Was für eine herrliche Beschreibung:
Jesus is truly man, like unto us in everything, except for sin. Having completely fulfilled the law, it is a part of his innermost being. There is thus no tension in him between being and consciousness, between word and deed, since, as the truth itself, he is what he says. All the requirements of the law, knowledge and trust, righteousness and holiness, and love to God and to man, are incarnate in him. In him the law itself became personified and lived among us. All the virtues are found in him in complete harmony. While all of us, classified by age, sex, disposition, ability, character, and temperament, are one-sided, some dominated by feeling, others by intellect, some activists and others cerebral and contemplative, Jesus cannot be neatly categorized and classified. He is both lion and lamb, powerful as a man and soft as a woman, simple and humble as a child. Never carried away with passion, yet far removed from any cold, stoical, dispassionate indifference. He experienced even more deeply and purely than we do, both sorrow and joy, anger and affection, indignation and compassion, yet always maintained the inner harmony of his being. While all his words and deeds are characterized by a complete and perfect freedom, everything that he says and does is a commandment of the Father. At all times and in all places, as a child and as a man, when the crowds shout “hosanna” or scream “crucify him,” he remains constant; he is Son of God and Son of Man, the fairest of all children of men, the true and perfect man.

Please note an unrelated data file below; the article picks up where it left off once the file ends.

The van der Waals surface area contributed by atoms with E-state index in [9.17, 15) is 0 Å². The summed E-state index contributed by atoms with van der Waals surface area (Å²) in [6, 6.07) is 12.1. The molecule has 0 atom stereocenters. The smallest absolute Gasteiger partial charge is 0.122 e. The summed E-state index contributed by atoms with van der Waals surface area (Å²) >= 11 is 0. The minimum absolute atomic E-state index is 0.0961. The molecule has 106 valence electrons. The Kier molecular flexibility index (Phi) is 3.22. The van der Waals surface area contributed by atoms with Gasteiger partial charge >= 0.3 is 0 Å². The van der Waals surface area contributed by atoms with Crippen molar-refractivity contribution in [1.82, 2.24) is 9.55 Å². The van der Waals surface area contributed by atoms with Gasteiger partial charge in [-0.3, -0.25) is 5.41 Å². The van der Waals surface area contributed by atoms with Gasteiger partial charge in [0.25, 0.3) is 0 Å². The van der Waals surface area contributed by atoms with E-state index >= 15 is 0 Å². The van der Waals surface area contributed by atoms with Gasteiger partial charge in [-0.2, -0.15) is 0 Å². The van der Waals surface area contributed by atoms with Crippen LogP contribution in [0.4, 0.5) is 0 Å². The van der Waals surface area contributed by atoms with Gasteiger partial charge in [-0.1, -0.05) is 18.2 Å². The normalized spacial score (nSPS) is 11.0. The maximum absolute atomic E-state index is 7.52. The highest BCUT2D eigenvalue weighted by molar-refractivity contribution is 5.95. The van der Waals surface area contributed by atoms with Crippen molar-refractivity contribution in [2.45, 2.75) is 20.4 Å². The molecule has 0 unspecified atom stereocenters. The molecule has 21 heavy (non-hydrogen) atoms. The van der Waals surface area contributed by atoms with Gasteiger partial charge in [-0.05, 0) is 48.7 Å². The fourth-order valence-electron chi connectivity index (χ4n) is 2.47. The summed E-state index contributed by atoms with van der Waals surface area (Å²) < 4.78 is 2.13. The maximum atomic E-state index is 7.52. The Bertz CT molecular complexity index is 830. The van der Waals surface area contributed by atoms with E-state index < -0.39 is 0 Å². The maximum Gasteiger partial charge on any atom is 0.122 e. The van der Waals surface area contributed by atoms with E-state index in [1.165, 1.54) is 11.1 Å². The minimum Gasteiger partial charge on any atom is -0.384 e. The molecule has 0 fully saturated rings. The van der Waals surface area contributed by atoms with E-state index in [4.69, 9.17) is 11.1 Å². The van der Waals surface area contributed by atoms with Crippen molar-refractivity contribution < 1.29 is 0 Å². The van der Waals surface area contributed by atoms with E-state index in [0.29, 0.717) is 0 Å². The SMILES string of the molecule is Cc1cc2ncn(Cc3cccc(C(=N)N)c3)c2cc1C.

Herman Bavinck. The Imitation of Christ (1885). Trans. John Bolt, in: John Bolt. A Theological Analysis of Herman Bavinck’s Two Essays on the Imitatio Christi. S. 395.